In order for Crawford to grab lineal championship No. 3, most believe he’ll have to go through welterweight phenom Errol Spence. While promotional entanglements might keep this superfight on the shelf for a while, Arum said he had no problem pitting Crawford against Spence in what would be one of the best matchups in recent memory.

“Absolutely,” said Arum when asked about working with Al Haymon’s Premier Boxing Champions, who represents Spence, to make the fight. Could any response from him be more exciting? Crawford vs. Spence might be the next superfight in boxing. Both fighters are among the very elite, and unlike what ultimately happened with Mayweather vs. Pacquiao, who fought each other well past their peak years, both would be in the prime of their careers.

Winning that fight would certainly go a long way to making Arum’s vision of Crawford’s future come true. And who knows? Maybe Crawford really is the next Mayweather or Pacquiao. Heck, for all we know, he could even be on his way to doing something more.

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A Kaleidoscope of Boxers Guaranteed to Provide Action: Past and Present



Marvelous Marvin

To set the tone for this article, one needs only to watch the way in which Thomas Hearns came out in the first round against Marvelous Marvin Hagler. He was ready to rock and roll as was his fearsome looking opponent. The ensuing unmitigated savagery was the quintessential illustration of full-tilt boogie.

For most boxing fans, the anticipation of an all-out action bout gets the chills running down spines faster than anything else. But not all, as some prefer a tactical or clinical fight that someone like Mikey Garcia can orchestrate and others –but not many—enjoy a defensive gem via a Willie Pep, Nicolino Locche, or Pernell Whitaker. A few love a genuine blood fest that a Gabe Rosado-type can provide, and who doesn’t like seeing something special as in Sugar Ray Leonard, Kostya Tszyu, Terence Crawford or Vasiliy Lomachenko?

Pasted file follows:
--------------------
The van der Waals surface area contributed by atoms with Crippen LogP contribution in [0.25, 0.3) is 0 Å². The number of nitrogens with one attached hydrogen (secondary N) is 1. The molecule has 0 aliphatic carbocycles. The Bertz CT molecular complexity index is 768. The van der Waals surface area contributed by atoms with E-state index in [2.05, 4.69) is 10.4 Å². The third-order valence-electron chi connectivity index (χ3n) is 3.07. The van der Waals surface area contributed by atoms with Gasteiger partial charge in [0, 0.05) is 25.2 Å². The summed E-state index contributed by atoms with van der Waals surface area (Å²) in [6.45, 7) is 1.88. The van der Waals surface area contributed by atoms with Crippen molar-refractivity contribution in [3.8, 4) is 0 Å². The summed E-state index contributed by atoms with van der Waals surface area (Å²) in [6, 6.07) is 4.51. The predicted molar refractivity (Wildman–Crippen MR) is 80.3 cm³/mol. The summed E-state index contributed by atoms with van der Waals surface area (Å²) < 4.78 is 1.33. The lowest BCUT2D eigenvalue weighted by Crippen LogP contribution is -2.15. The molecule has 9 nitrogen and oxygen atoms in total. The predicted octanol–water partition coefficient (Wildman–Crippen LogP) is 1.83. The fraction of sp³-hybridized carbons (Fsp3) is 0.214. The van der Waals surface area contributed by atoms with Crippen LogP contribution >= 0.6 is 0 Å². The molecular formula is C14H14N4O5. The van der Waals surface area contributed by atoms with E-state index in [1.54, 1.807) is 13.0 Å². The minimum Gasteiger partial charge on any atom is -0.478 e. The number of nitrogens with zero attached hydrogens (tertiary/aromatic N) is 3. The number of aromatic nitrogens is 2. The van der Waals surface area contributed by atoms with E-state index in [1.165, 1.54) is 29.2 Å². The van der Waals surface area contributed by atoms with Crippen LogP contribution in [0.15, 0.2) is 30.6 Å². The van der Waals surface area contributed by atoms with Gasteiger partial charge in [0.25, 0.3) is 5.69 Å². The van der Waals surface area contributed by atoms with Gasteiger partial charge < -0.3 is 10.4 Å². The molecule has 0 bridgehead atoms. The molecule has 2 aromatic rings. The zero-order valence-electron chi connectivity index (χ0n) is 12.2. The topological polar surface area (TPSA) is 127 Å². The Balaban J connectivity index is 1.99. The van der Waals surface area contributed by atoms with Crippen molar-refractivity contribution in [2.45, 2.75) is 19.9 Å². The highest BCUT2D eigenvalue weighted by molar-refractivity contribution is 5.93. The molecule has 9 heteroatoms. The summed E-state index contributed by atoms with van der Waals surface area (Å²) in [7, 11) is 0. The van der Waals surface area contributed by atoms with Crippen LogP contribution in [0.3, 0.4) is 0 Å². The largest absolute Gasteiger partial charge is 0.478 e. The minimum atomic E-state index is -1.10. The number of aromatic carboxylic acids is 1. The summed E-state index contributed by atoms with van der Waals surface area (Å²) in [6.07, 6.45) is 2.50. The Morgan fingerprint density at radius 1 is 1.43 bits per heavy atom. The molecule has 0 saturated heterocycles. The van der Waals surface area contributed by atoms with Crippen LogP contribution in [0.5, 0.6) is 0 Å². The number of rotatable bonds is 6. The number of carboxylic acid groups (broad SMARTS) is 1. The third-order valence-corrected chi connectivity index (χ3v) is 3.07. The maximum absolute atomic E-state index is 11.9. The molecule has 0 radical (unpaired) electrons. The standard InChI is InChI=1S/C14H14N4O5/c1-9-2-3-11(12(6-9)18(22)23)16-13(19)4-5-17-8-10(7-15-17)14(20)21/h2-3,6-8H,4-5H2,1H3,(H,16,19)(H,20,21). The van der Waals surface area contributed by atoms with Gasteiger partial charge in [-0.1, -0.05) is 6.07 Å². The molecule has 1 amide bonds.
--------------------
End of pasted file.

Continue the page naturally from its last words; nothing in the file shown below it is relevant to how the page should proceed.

Chill-or-be-chilled types like Bob Satterfield and Tommy Morrison were super exciting. In this connection—a certain cadre of warriors, past and present, would come out charging and stalking as soon as the bell rang. Many demonstrated a marked disdain for defense and used a non-stop, no let-up pressure that discouraged their opponents, especially in the late rounds. The anticipation from the crowd was palpable because it sensed some form of destruction was on its way. The cheering would start during the instructions and sometimes did not let up until the concussive end.

This cadre included Rocky Marciano, Tony Ayala, Vicious Victor Galindez, Jeff Fenech, Roberto Duran, and Julio Cesar Chavez (who sapped the spirit of his opponents by ripping away at their mid-section). Also, Carl “The Cat”  Thompson , chill-or-be-chilled Ricardo “Pajarito” Moreno (60-12-1 with 59 KOs),  Ron Lyle, the ultra-violent Edwin Valero, the appropriately nicknamed JulianMr KO” Letterlough, James “The Outlaw” Hughes and his mindboggling ability to snatch victory from certain defeat, Thai stalking monster Khaosai Galaxy (47-1),  the first version of George Foreman (pictured with the aforementioned Lyle), Ji-Hoon “Volcano” Kim, Ruslan  Provodnikov, Orlando “Siri” Salido, Marcos Maidana, Lenny Z, Alfredo “Perro” Angulo, Mike Alvarado, Brandon Rios, and Mickey Roman (the later four are still fighting but past their primes).

Others who presently incite the anticipation of something special include (but are not limited to) Naoya “Monster” Inoue (16-0), Errol “The Truth” Spence Jr (24-0), Srisaket Sor Rungvisai (46-4-1), Alex Saucedo (27-0), and, of course, Gennady “GGG” Golovkin (38-1-1) who now has become slightly more tactical like his nemesis, Canelo Alvarez (50-1-1).

These stand out as representative.


A prime Mike Tyson—and the emphasis is on prime– was the epitome of a boxer who guaranteed action. One simply would not leave his or her seat when “Iron Mike” was doing his highlight reel thing, and his blowout of Michael Spinks punctuated his standing at the top of all-action type fighters, even if the action was usually non-mutual.

Joe Frazier came out smokin’ and would not let up until either he or his opponent were done. For the most part, decisions were not in Joe’s DNA and his left hook was as malicious as a hook can be. With Joe, you just sat back and enjoyed the action. Frazier, wrote boxing historian Tracy Callis,  “was a strong, ‘swarmer’ style boxer who applied great pressure on his opponent and dealt out tremendous punishment with a relentless attack of lefts and rights; His left hook was especially stiff and quick when delivered during his bob-and-weave perpetual attack; he fought three minutes per round and never seemed to tire.”